I had just driven the Mustang GT 5.0 before getting the Charger, so when I got the Dodge out on my favorite lightly-patrolled stretch of test tarmac and crushed the gas pedal into the black carpet, I was expecting to be pressed into the seat as the V6 headed to redline and the 8-speed automatic climbed through the gears in Sport mode. The actual result was swift enough, but definitely underwhelming both in terms of acceleration and engine noise.
Even though the normally-aspirated V6 churns out 300 hp and prodigous torque, it was a far cry from the much more bonkers Mustang or even some other 300+ hp cars I’ve recently had seat time in. Of course, the engine’s task of pushing over 4,400 pounds of car down the road likely had something to do with it along with certain inefficiencies inherent in an all-wheel drive system.
With more time behind the wheel, I got a better understanding of the V6 powerplant and the Charger SXT’s friendlier dynamic. As much as I wanted it to be, this version of the Charger is not designed to be a hammer of the gods out on the roadway. Some finesse by the driver is necessary to coax speed out of it.
Steady application of the throttle in Sport mode coupled with well-timed taps on the paddles had the Charger’s speedo scurrying towards triple-digits faster than expected, but without the Oh Crap drama and soundtrack of the “real” muscle cars Digital Trends has tested in the past.
But, the 4-wheel grip option helped make up for it.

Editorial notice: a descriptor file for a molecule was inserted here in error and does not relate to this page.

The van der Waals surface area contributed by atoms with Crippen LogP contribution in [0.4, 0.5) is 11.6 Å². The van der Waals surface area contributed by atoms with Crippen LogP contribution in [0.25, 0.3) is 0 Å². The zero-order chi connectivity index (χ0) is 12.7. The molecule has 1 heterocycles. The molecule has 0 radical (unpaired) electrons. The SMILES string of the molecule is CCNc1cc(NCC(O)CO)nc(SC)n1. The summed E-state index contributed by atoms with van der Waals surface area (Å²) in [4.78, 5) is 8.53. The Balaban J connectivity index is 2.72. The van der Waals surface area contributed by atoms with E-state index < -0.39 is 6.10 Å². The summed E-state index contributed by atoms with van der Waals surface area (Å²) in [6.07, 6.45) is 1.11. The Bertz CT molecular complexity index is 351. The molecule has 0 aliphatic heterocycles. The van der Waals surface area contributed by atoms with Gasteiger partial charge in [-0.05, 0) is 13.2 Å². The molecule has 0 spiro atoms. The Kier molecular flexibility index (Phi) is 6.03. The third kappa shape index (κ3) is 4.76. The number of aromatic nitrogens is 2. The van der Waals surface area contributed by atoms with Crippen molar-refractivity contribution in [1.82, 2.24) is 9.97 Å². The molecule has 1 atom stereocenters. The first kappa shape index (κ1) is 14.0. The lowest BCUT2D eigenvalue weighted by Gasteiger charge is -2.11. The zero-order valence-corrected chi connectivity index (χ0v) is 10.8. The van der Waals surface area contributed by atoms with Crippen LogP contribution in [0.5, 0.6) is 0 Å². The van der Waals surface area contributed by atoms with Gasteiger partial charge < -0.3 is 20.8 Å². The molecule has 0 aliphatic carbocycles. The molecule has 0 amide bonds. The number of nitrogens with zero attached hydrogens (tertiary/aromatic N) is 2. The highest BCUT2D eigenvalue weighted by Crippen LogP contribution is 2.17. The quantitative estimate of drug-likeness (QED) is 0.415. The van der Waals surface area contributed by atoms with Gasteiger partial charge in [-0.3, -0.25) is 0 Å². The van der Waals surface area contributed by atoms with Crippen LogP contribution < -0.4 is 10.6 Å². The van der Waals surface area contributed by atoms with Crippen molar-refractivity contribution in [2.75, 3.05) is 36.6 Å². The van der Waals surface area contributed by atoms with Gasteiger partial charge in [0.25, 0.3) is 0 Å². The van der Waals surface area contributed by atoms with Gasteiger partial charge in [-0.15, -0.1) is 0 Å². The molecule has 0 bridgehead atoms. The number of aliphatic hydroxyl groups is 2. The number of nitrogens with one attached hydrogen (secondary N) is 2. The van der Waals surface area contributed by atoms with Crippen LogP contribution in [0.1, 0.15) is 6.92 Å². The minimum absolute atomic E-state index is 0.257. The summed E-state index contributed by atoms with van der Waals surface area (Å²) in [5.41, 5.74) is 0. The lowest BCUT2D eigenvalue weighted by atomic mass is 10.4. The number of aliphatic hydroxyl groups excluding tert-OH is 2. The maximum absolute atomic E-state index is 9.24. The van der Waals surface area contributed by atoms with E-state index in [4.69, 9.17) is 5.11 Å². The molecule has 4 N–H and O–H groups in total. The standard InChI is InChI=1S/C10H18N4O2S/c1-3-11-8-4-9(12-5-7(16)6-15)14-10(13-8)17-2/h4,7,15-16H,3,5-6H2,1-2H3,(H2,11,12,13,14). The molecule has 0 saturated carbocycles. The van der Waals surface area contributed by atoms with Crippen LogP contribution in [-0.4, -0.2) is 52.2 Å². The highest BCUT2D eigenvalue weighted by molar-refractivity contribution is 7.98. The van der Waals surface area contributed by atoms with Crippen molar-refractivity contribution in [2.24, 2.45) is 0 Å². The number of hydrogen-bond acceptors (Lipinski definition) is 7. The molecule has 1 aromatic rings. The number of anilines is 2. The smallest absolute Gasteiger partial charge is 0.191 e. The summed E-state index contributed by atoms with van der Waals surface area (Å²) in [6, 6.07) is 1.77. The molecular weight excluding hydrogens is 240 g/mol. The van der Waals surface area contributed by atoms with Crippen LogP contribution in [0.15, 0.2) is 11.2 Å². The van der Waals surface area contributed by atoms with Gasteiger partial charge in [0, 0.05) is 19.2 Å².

Fat cat in the corners
My long stretches of secret high-speed straightaways eventually transition into traction-testing curves, and after the letdown of the V6’s lack of eye-ball flattening acceleration, the Charger’s all-wheel drive system helped restore my faith in the big car’s fun factor.
The system typically lives in “rear wheel drive” mode and it is not selectable. When the car’s silicon brain detects wheel slippage or enthusiastic driving, it pops into AWD mode. The transition is essentially seamless. Only by dialing up the AWD status display in the center of the gauge cluster was I really aware that the Charger was going from mode to mode. However, turning off traction control (a different system from the AWD system) made it jump into AWD mode earlier and more often. It was a bit more apparent what was going on when the car moved back to rear-wheel mode from AWD, but there was no lurching, clunking – or any noise at all.